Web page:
Mili: Behind the charm of this idyllic atoll lie the scars of battle
Majuro-- Mili Atoll is about 70 miles south of Majuro, the capital of the Marshall Islands. It has a population of 1,200, but once there were over 5,000 Japanese soldiers on its 5.8 square miles of land.
After WWI, Japan took control of the Marshall Islands from Germany under the South Seas Mandate. Before and during WWII they were bringing in Korean slave labor to supplement the locals whom they had also pressed into service. In 1942 and 1943, they built a radar station and air strips.
My friend Ben’s father's family is from Mili. Imagine the comeliest deserted and lush tropical Pacific islands you can. Then, add water that explodes in blues that you cannot grasp so you have to just stare at it and try to process the fluxing, crystalline shades. He is building houses there, and, whenever I talk to him, dreams out loud about moving there once satellite internet becomes available.
Ben's grandmother lived on Mili Atoll under the Japanese occupation. By 1944 the Japanese were cut off from supplies and faced increasing food shortages. American bombing campaigns killed or injured an estimated 900 soldiers for whom medical help was unavailable. The Japanese tried to survive the privations by ramping up fishing and vegetable production. They gave their laborers food production quotas. So desperate to supplement their diets, they even caught rats to eat.
Under the Japanese occupation, the Mili people lived in conditions so miserable they were only surpassed in desperation by the Koreans who were categorized as lower class slaves than the natives. Starvation killed many of the workers as did the bombardments. People were doing awful things just to survive. Food production quotas—set at exceedingly high levels—resulted in severe punishment, even death, if not met.
Particulars about the timeline of events are shakier than the usual fog of war chronology. I avoid these from here due to the lack of specific times.
An irooj, or chief, named Laninat had had enough of the occupation and instigated a rebellion. The Mili people and Koreans stormed an armory, overpowering or killing the Japanese soldiers. They had weapons but little ammunition beyond what was in the guns, so soon they were left with useless firearms.
The Japanese retaliated and quickly subdued the rebels, who then retreated and regrouped. Fighting continued across the atoll as the rebels slowly lost ground. The battle lasted for about a month, until soldiers pushed them to Jeliben Island, which was at the end of that section of the atoll. Cornered, the natives and Koreans were forced to fight against a much greater force and were massacred.
On the other side of the atoll, roughly around the time of the uprising, many people were trying to escape—a crime that was met by execution. Ben’s grandmother and her children were on a boat that was heading out to sea toward the other nearest atoll, Arno, when they were spotted by a Japanese patrol boat. They sent the children to swim ashore. Some people stayed on the boat.
Ben’s father swam with other children to the next island, making it to safety. He also found family members.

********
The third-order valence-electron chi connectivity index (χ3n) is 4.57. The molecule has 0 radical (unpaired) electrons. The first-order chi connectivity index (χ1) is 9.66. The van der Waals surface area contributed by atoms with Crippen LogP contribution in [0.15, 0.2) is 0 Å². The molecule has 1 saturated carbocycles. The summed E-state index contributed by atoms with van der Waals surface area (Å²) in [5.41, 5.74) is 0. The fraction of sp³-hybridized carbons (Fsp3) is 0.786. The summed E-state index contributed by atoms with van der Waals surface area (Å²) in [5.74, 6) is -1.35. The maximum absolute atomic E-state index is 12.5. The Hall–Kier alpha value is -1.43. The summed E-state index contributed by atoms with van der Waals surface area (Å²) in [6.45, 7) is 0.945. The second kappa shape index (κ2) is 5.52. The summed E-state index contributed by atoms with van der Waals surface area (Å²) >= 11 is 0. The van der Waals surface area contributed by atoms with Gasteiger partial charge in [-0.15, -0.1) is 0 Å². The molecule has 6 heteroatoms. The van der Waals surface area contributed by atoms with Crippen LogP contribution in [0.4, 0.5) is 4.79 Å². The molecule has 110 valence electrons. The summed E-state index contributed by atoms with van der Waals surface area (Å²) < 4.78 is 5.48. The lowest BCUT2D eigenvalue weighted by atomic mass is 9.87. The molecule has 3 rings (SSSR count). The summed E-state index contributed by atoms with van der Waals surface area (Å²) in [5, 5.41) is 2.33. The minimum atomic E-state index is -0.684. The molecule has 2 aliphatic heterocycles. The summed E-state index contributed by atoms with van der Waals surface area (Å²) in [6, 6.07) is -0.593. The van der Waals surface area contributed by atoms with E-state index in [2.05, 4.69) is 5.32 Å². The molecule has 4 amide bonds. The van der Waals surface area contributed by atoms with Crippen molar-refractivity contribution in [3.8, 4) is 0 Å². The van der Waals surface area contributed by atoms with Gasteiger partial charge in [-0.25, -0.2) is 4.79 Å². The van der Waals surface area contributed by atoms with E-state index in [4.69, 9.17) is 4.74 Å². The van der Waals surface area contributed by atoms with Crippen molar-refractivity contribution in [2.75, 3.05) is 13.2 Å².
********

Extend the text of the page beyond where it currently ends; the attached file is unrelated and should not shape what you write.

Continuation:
He then stayed on Mili with his grandfather. They went from the conflict zones of the atoll to a smaller, remote island where the grandfather knew they could hide. There they survived by raising fish in a mangrove swamp that was also an inland lagoon. It could not be seen from the water.
They hid out, eating fish, coconuts, and pandanus. From the island there was great visibility on all sides and they could see anyone coming. From the outside, however, it looked like a swampy little rocky island where no one could live.
The United States did not soon come to the rescue. They were instead waiting the Japanese out, sometimes getting close to the atoll to add military pressure to their siege, including defoliating the islands with napalm.
Near the end of the war the family was eventually rescued by an early version of what would become Navy SEALs, who, with a translator, were looking for people to rescue. The U.S. did not want the Japanese soldiers to keep using them as human shields, as they had turned to doing once the flora and structures on the island had been decimated.
The family was eventually brought to Majuro. The Navy showed Westerns and put on USO shows in Delap Park, to the children’s total astonishment.
As with many other people on Mili, Ben’s grandmother was caught and punished for trying to escape. That punishment—for her as for so many—was decapitation.
After the war, many were repatriated to Mili. Both American and Japanese artillery, shells, and aircraft remain, and Mili is still acned by craters from the two years of U.S. shelling on the Marshall Islands. Often full of standing water, they exacerbate mosquito problems.
The thousands of other relics on the island endure as ubiquitous souvenirs of what for the hundreds of people still living there is an increasingly distant memory of dark military adventures of empires. Some use these shells in the creation of handicraft. Others hang laundry from the rusting guns.
Foreign TV shows and the super wealthy come here to experience what feels like perfect seclusion and screensaver-style Pacific vistas. The Google Boat docked here for a month. Though a significant foreign power, they seemed to have little interest in colonizing the place, and they did not need the artillery to dry their laundry.
Geoff Goodman teaches Liberal Arts at the College of Marshall Islands. Send feedback to firstname.lastname@example.org